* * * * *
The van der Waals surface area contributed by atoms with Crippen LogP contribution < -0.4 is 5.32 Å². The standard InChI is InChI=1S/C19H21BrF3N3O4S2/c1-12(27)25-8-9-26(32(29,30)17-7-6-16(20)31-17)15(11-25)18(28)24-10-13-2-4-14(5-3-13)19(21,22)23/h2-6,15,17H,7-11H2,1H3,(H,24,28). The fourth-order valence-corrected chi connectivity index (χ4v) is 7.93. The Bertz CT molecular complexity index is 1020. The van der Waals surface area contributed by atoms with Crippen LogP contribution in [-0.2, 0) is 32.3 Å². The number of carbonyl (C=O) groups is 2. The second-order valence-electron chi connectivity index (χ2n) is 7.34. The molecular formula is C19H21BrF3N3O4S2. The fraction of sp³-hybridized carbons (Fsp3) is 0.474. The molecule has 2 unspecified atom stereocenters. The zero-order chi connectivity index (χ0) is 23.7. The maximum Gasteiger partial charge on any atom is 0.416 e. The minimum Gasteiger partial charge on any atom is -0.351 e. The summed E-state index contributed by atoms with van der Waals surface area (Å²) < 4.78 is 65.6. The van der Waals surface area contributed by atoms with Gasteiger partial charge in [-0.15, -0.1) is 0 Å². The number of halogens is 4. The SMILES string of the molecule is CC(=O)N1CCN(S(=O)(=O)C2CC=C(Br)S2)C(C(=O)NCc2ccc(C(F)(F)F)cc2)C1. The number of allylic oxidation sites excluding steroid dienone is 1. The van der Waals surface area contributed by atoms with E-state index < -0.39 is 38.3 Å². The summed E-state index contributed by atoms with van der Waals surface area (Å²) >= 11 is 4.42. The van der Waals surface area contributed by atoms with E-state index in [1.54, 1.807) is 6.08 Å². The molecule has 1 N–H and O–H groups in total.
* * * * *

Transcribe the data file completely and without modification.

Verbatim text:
The van der Waals surface area contributed by atoms with Crippen LogP contribution < -0.4 is 5.32 Å². The standard InChI is InChI=1S/C19H21BrF3N3O4S2/c1-12(27)25-8-9-26(32(29,30)17-7-6-16(20)31-17)15(11-25)18(28)24-10-13-2-4-14(5-3-13)19(21,22)23/h2-6,15,17H,7-11H2,1H3,(H,24,28). The fourth-order valence-corrected chi connectivity index (χ4v) is 7.93. The Bertz CT molecular complexity index is 1020. The van der Waals surface area contributed by atoms with Crippen LogP contribution in [-0.2, 0) is 32.3 Å². The number of carbonyl (C=O) groups is 2. The second-order valence-electron chi connectivity index (χ2n) is 7.34. The molecular formula is C19H21BrF3N3O4S2. The fraction of sp³-hybridized carbons (Fsp3) is 0.474. The molecule has 2 unspecified atom stereocenters. The zero-order chi connectivity index (χ0) is 23.7. The maximum Gasteiger partial charge on any atom is 0.416 e. The minimum Gasteiger partial charge on any atom is -0.351 e. The summed E-state index contributed by atoms with van der Waals surface area (Å²) < 4.78 is 65.6. The van der Waals surface area contributed by atoms with Gasteiger partial charge in [-0.15, -0.1) is 0 Å². The number of halogens is 4. The SMILES string of the molecule is CC(=O)N1CCN(S(=O)(=O)C2CC=C(Br)S2)C(C(=O)NCc2ccc(C(F)(F)F)cc2)C1. The number of allylic oxidation sites excluding steroid dienone is 1. The van der Waals surface area contributed by atoms with E-state index < -0.39 is 38.3 Å². The summed E-state index contributed by atoms with van der Waals surface area (Å²) >= 11 is 4.42. The van der Waals surface area contributed by atoms with E-state index in [1.54, 1.807) is 6.08 Å². The molecule has 1 N–H and O–H groups in total.